If you follow gaming news, you've probably heard of Steam OS — Valve's new operating system for dedicated gaming PCs. It's Linux-based, designed for use in the living room, and completely free.
Unfortunately, it'll be a while before Steam OS is ready to pose a challenge to Windows on gaming computers. Because it's Linux-based, the significant majority of the games in Steam's catalog won't run on SteamOS — though Valve's using technical trickery to work around that — and the software itself is still in beta testing. The first "Steam Machine" consoles from PC manufacturers aren't expected to ship until late this year.
So are you out of luck if you want to see what SteamOS is like? Not at all. If you've got 30 minutes to spare, you can get SteamOS up and running in a virtual machine, which will let you explore Valve's operating system without ever leaving the comfort of your Windows desktop. The installation process is pretty convoluted, but you won't have any trouble if you follow our step-by-step guide.
Note: SteamOS is beta software under active development. The steps in this guide were written for the latest version of SteamOS (update 96), but may not be accurate for future versions of the software. Consider yourself warned!
Download SteamOS and VirtualBox
There are two pieces of software you'll need before we can begin.
At about 1GB, SteamOS is a pretty big download so you should start that first. If you Google "Steam OS," the first few links go to outdated installation files. The file that you want is available in the Steam Universe group on Steam's forums. (Future SteamOS updates will be available on the group's homepage.) Click on the "installer ISO and ZIPs" link, then select to download the SteamOSDVD.iso file. This file simplifies the installation process substantially over some earlier releases, so even if you've downloaded SteamOS in the past, it's worth downloading the newest version.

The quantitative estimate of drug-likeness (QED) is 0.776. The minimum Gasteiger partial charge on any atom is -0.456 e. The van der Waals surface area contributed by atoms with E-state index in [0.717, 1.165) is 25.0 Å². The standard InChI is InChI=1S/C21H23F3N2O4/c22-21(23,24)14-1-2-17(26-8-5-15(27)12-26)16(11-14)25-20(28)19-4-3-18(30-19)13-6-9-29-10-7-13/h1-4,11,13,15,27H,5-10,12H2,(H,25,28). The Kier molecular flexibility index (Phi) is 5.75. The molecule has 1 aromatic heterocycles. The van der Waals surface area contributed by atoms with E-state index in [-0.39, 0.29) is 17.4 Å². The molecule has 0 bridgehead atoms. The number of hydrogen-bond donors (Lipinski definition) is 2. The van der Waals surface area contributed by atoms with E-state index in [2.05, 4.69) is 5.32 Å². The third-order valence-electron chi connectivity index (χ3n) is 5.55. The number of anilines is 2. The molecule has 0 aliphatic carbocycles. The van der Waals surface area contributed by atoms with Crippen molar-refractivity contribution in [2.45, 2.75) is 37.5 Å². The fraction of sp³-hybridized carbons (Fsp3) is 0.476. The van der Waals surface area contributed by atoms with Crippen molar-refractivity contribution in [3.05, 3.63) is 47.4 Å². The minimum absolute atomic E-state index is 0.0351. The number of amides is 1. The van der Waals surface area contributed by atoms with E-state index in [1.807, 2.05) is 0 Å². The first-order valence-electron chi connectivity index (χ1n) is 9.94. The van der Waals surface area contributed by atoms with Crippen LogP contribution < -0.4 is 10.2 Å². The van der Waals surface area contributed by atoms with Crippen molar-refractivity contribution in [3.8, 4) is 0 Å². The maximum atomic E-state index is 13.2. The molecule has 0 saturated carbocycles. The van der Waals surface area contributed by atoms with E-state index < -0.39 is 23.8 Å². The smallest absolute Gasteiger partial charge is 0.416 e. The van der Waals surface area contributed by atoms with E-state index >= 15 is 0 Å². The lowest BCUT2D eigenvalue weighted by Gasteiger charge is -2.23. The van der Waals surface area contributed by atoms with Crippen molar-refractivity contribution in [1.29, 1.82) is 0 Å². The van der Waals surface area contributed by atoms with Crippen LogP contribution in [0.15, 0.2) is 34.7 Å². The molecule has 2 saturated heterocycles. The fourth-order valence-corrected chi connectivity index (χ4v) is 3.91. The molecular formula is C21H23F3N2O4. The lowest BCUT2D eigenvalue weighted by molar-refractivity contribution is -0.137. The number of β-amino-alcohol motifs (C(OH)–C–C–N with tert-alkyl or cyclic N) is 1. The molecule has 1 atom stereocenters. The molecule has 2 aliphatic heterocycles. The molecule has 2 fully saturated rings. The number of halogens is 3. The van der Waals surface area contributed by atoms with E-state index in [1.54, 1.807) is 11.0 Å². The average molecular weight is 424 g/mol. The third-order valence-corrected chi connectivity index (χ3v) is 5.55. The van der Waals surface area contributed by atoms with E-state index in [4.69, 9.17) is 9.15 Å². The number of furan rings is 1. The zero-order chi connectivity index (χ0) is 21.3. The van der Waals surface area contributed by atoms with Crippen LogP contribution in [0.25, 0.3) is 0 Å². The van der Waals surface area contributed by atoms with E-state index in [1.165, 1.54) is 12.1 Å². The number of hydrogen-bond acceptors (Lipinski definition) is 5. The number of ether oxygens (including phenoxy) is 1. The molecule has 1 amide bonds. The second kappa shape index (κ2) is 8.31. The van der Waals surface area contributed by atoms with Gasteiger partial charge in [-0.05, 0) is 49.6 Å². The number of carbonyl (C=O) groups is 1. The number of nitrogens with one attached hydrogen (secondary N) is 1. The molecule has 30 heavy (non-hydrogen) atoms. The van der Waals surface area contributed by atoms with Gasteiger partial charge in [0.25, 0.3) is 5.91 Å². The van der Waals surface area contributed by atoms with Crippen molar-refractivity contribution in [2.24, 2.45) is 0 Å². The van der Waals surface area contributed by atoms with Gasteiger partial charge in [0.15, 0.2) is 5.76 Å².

You'll also need VirtualBox, the free virtualization software from Oracle.
Create a virtual PC
Now, you'll use VirtualBox to create a virtual computer onto which you'll install SteamOS. If you've never used a virtual PC before, you can think of it as a "computer simulator." It uses some of your computer's CPU cycles, memory, and hard disk space to create a computer-in-a-window that acts just like the real thing. It can even run an operating system other than Windows, such as Ubuntu or (in this case) SteamOS.
Install VirtualBox — leaving all the default options selected — and when it's finished, run the program. Click on the light blue New button in the upper left corner and a new dialogue box will open up, which will walk you through the setup process.
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